Review – The Treble

Album: Rivals
Release Date: April 24, 2020
Genre: Alternative rock

Music is transient by nature. It is constantly influenced, pushed and pulled into different places by people with different values and worldviews. Jazz in America may technically be the same genre in name as jazz in Japan, but the way that sound is demonstrated and interpreted will be varied, for example. Similarly, an artist may see their own music changing over the course of years, unconsciously being moulded by the experiences and developments undergone by its composer. The Treble have spoken directly to this point regarding their music as reflective of the experiences one goes through during their 20’s. The band’s latest record, Rivals, the follow up to their 2017 debut, Modernaires, sees The Treble on the other side of a significant change in their sound and embracing their newly discovered identity.

In general, this change serves them well. On Rivals, the band takes a bold step up into a much more electronic, hook-heavy alt-rock sound. Every song is deep with layers of shimmering synths and smooth basslines all bound together by the dynamic voice of singer Mark Brusegard.  Tracks like “Eyes on Us”, “Saturday Night”, “Dangerous”, and “Fix Of You” are instant radio hits, boasting explosive choruses, and strong hooks that strike a vein similar to bands like Imagine Dragons and Bastille. The record maintains pretty good pacing as well, with tracks like “Rivals”, “No Secrets”, and “All The People” giving some breathing room to Rivals. “No Secrets” immediately grabs you in with it’s dark, groovy bassline. “Rivals” and “All The People” also contribute a very interesting industrial, almost Depeche Mode-leaning sort of dark electronic aesthetic to the record.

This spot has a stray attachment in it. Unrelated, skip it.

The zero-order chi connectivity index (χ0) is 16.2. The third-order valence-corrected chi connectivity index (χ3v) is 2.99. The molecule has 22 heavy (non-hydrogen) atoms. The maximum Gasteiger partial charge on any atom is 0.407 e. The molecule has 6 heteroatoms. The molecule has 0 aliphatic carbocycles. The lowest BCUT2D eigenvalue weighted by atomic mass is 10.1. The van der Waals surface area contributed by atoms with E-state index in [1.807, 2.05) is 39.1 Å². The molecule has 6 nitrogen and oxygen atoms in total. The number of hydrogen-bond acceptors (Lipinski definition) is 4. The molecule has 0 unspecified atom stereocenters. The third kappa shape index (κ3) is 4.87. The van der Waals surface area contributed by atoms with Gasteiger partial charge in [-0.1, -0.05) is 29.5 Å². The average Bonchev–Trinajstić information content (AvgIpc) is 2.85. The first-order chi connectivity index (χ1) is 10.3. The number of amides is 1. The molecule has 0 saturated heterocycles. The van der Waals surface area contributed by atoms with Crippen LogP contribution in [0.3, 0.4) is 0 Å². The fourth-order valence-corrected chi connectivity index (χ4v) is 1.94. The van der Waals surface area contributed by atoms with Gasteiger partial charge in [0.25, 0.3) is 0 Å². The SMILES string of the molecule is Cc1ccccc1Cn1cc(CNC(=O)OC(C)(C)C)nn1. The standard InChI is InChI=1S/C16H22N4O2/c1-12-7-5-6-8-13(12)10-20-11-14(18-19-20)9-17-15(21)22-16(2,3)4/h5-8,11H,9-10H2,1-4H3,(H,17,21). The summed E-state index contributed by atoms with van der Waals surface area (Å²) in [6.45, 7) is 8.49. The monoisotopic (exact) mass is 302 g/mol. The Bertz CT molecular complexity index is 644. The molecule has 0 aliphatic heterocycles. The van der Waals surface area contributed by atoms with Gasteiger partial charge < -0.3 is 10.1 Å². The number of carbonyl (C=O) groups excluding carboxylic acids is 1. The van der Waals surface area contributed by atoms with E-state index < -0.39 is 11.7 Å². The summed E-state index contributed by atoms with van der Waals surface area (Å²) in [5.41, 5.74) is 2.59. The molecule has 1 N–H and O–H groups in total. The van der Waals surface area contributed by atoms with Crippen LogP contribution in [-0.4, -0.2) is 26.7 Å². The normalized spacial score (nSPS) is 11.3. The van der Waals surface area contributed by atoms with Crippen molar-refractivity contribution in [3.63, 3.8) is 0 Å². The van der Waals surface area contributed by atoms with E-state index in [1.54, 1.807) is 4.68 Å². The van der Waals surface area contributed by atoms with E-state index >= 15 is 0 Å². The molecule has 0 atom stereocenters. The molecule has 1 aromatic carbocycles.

This shift in The Treble’s sound from more traditional-sounding indie rock to this highly produced, more explosive form is undoubtedly well-executed from a technical standpoint. But in terms of content, it feels like a lateral move. Comparing songwriting from Modernaires to Rivals, the step up from the first album to the second is a bit lost. The scale and grandeur of The Treble and their music were upgraded with this record, but unfortunately, the soul and strong songwriting that can be heard on Modernaires did not receive the same treatment. Perhaps these are simply growing pains of creating a new sound.

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